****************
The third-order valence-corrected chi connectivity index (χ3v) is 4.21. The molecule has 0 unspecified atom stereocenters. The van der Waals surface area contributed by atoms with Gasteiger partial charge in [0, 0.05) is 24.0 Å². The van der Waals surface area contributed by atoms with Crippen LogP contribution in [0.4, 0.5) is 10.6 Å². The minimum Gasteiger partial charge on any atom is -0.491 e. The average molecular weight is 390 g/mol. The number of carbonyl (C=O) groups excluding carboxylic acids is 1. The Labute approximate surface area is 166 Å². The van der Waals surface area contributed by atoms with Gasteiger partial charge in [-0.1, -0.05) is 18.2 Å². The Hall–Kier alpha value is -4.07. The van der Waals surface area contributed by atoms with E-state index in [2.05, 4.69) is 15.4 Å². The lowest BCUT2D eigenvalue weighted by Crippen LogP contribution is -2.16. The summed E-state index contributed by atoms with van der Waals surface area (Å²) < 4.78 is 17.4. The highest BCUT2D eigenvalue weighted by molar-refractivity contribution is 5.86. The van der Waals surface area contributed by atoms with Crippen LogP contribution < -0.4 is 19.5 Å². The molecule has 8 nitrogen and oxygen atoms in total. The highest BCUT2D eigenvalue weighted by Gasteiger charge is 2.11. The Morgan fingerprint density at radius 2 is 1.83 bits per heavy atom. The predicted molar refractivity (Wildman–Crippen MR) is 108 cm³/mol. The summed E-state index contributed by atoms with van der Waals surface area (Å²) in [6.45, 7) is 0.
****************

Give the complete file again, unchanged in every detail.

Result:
The third-order valence-corrected chi connectivity index (χ3v) is 4.21. The molecule has 0 unspecified atom stereocenters. The van der Waals surface area contributed by atoms with Gasteiger partial charge in [0, 0.05) is 24.0 Å². The van der Waals surface area contributed by atoms with Crippen LogP contribution in [0.4, 0.5) is 10.6 Å². The minimum Gasteiger partial charge on any atom is -0.491 e. The average molecular weight is 390 g/mol. The number of carbonyl (C=O) groups excluding carboxylic acids is 1. The Labute approximate surface area is 166 Å². The van der Waals surface area contributed by atoms with Gasteiger partial charge in [-0.1, -0.05) is 18.2 Å². The Hall–Kier alpha value is -4.07. The van der Waals surface area contributed by atoms with E-state index in [2.05, 4.69) is 15.4 Å². The lowest BCUT2D eigenvalue weighted by Crippen LogP contribution is -2.16. The summed E-state index contributed by atoms with van der Waals surface area (Å²) < 4.78 is 17.4. The highest BCUT2D eigenvalue weighted by molar-refractivity contribution is 5.86. The van der Waals surface area contributed by atoms with Crippen LogP contribution < -0.4 is 19.5 Å². The molecule has 8 nitrogen and oxygen atoms in total. The highest BCUT2D eigenvalue weighted by Gasteiger charge is 2.11. The Morgan fingerprint density at radius 2 is 1.83 bits per heavy atom. The predicted molar refractivity (Wildman–Crippen MR) is 108 cm³/mol. The summed E-state index contributed by atoms with van der Waals surface area (Å²) in [6.45, 7) is 0.